By James L. Curtis and Craig B. Simonsen

The Department of Homeland Security (DHS) has published an Advance Notice of Proposed Rulemaking (ANPR) intended to “mature” the Chemical Facility Anti-Terrorism Standards (CFATS) program, and to identify ways to make the program more effective in achieving its regulatory objectives. 79 Fed. Reg. 48693 (August 18, 2014).

The CFATS program was intended to identify and regulate high-risk chemical facilities to ensure that they have security measures in place to reduce the risks associated with those chemicals. Many of the regulated facilities are part of the chemical sector – which employs nearly “one million people and earns revenues between $600 billion and $700 billion per year.” Other facilities with high-risk chemicals include “universities, oil and natural gas operators, and hospitals.”

This ANPR is part of an effort highlighted by a U.S. Environmental Protection Agency, U.S. Department of Labor, and the Department of Homeland Security recent publication of their first joint Report for the President, entitled “Actions to Improve Chemical Facility Safety and Security – A Shared Commitment,” published under the August 2013, Executive Order 13650. The EO was intended to enhance the safety and security at chemical facilities and reduce risks associated with hazardous chemicals to owners and operators, workers, and their neighboring communities. We previously blogged about the U.S. EPA’s Request for Information on its Clean Air Act Accidental Release Prevention Program, and about the U.S. DOL’s Request for Information on “Modernization” of OSHA’s PSM Standard. This CFATS program ANPR is the third prong action under the President’s EO.

In a recent blog, Caitlin Durkovich, the DHS Assistant Secretary for Infrastructure Protection, commented that “the CFATS program is an important part of our nation’s counterterrorism efforts as we work with our industry stakeholders to keep dangerous chemicals out of the hands of those who wish to do us harm. Since the CFATS program was created, DHS has actively engaged with industry to identify and work with high-risk chemical facilities to ensure they have security measures in place to reduce the risks associated with the possession of chemicals of interest. While there is still work to be done, DHS to date has approved nearly 1,000 facility site security plans and the pace to approve and inspect facilities continues to improve.”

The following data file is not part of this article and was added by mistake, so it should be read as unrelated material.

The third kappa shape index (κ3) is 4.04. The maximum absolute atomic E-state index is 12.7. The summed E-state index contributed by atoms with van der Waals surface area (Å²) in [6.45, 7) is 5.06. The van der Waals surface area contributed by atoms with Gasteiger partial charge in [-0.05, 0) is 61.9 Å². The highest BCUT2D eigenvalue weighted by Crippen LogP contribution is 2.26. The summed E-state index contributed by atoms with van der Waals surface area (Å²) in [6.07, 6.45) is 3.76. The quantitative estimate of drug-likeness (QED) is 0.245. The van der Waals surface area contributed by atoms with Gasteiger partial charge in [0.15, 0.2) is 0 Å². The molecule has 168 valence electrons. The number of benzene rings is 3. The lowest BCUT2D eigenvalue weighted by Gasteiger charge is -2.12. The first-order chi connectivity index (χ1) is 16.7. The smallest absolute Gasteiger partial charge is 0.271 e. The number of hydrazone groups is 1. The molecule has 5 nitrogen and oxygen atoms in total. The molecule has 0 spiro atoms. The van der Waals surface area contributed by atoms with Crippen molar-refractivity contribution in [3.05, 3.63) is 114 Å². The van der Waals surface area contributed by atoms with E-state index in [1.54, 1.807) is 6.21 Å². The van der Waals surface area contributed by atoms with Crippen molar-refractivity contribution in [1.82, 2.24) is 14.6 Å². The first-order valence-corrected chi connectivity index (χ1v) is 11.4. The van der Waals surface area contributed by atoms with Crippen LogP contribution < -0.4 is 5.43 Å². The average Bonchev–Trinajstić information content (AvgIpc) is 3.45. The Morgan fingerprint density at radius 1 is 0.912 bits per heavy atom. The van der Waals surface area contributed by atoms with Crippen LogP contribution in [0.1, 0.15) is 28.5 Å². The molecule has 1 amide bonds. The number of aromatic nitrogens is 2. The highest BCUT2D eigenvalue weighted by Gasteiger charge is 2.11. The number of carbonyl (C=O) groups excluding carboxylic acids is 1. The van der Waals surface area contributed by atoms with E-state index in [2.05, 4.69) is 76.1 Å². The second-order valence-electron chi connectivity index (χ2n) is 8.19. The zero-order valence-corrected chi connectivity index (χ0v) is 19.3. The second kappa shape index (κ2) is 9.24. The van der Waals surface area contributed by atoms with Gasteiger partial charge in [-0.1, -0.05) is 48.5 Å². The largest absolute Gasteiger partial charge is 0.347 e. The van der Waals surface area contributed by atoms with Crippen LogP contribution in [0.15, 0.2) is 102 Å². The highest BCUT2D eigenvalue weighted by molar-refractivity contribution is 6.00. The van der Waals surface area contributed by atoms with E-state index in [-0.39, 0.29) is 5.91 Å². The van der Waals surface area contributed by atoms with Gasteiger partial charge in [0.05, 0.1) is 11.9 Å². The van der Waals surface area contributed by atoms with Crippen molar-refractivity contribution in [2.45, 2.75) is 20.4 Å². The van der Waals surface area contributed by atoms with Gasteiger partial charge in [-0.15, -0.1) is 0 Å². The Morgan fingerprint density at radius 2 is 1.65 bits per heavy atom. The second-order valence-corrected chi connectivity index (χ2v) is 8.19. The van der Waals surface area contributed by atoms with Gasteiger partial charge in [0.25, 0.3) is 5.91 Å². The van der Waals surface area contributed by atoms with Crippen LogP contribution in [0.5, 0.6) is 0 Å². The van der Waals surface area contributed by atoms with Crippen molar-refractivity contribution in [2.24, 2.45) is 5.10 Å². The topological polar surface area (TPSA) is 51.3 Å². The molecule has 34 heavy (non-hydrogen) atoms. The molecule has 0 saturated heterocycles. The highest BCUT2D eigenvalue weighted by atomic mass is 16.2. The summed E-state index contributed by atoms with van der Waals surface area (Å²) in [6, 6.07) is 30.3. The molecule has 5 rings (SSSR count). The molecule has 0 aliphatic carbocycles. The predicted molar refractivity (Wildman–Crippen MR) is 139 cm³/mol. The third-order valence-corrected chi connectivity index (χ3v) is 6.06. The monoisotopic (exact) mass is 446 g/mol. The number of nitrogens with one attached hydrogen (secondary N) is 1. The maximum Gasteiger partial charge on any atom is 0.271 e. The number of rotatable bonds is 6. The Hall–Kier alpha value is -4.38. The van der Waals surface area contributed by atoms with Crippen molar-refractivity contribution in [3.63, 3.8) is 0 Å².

Initially DHS had issued CFATS as an interim final rule. 72 Fed. Reg. 17688 (April 9, 2007). In November 2007, the Department adopted as Appendix A to CFATS (72 Fed. Reg. 65396) a final list of over 300 “Chemicals of Interest” (COI) that were listed as posing “significant risks to human life or health if released, stolen or diverted, or sabotaged.” Publication of the Appendix A list of COI brought the CFATS interim final rule into “full effect.”

Under the rules facilities that were initially determined by DHS to be “high-risk” needed to complete and submit a Security Vulnerability Assessment (SVA). If DHS made a final determination that a facility was high-risk, then that facility would be required to submit a Site Security Plan (SSP) for DHS approval. DHS points out in a fact sheet that “more than 48,000 preliminary assessments [(Top-Screens)] were reviewed by DHS from facilities with Chemicals of Interest. 3,986 facilities are currently covered by CFATS….  1,838 Security Plans [are] authorized.” DHS has now notified more than 8,895 facilities that they have been initially designated as “high-risk” and are now required to submit SVAs.

Generally, through this ANPR, the DHS is inviting interested persons to submit written comments, data, or views on how the current CFATS regulations might be improved. Specifically, DHS is asking for comments on the following topics:

  1. The information submission processes (i.e., the Top-Screen, SVA, and SSP submissions) and associated schedules;
  2. The means and methods by which facilities claim a statutorily exempt status and whether or not commenters think that deletions, additions or modification to the list of exempt facilities should be considered;
  3. The use of Alternate Security Programs in lieu of SVAs and, in particular, the current limitation on the use of Alternate Security Programs in lieu of SVAs to Tier 4 facilities;
  4. The, scope, tier applicability and processes for submitting and reviewing SSPs and Alternate Security Programs;
  5. The processes for submitting and evaluating requests for redetermination by chemical facilities previously determined by DHS to be high-risk; and
  6. The issuance of orders and the regulatory enforcement process.

Written comments on the ANPR are due on October 17, 2014.